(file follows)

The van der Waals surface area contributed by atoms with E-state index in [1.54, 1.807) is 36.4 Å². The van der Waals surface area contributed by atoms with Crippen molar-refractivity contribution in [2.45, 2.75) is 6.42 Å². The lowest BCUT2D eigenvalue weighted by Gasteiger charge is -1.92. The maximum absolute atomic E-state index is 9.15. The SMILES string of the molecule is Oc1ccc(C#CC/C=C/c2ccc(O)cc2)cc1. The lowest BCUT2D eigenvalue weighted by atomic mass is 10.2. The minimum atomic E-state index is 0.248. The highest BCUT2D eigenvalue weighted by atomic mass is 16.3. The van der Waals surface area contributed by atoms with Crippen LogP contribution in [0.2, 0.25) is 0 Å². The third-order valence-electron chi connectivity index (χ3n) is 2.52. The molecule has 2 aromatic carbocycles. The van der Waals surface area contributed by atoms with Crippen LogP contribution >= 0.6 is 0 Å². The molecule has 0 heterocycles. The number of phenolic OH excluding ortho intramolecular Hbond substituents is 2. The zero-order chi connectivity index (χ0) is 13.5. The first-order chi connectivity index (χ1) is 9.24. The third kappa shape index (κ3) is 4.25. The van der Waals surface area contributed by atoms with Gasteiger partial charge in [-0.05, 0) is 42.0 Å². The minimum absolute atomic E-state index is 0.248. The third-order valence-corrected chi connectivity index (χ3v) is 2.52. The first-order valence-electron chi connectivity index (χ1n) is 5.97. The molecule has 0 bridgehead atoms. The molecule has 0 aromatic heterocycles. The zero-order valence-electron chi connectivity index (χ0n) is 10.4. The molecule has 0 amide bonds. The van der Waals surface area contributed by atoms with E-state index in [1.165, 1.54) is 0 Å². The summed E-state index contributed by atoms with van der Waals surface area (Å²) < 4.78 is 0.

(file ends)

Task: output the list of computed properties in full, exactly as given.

The van der Waals surface area contributed by atoms with E-state index in [1.54, 1.807) is 36.4 Å². The van der Waals surface area contributed by atoms with Crippen molar-refractivity contribution in [2.45, 2.75) is 6.42 Å². The lowest BCUT2D eigenvalue weighted by Gasteiger charge is -1.92. The maximum absolute atomic E-state index is 9.15. The SMILES string of the molecule is Oc1ccc(C#CC/C=C/c2ccc(O)cc2)cc1. The lowest BCUT2D eigenvalue weighted by atomic mass is 10.2. The minimum atomic E-state index is 0.248. The highest BCUT2D eigenvalue weighted by atomic mass is 16.3. The van der Waals surface area contributed by atoms with Crippen LogP contribution in [0.2, 0.25) is 0 Å². The third-order valence-electron chi connectivity index (χ3n) is 2.52. The molecule has 2 aromatic carbocycles. The van der Waals surface area contributed by atoms with Crippen LogP contribution >= 0.6 is 0 Å². The molecule has 0 heterocycles. The number of phenolic OH excluding ortho intramolecular Hbond substituents is 2. The zero-order chi connectivity index (χ0) is 13.5. The first-order chi connectivity index (χ1) is 9.24. The third kappa shape index (κ3) is 4.25. The van der Waals surface area contributed by atoms with Gasteiger partial charge in [-0.05, 0) is 42.0 Å². The minimum absolute atomic E-state index is 0.248. The third-order valence-corrected chi connectivity index (χ3v) is 2.52. The first-order valence-electron chi connectivity index (χ1n) is 5.97. The molecule has 0 bridgehead atoms. The molecule has 0 aromatic heterocycles. The zero-order valence-electron chi connectivity index (χ0n) is 10.4. The molecule has 0 amide bonds. The van der Waals surface area contributed by atoms with E-state index in [1.165, 1.54) is 0 Å². The summed E-state index contributed by atoms with van der Waals surface area (Å²) < 4.78 is 0.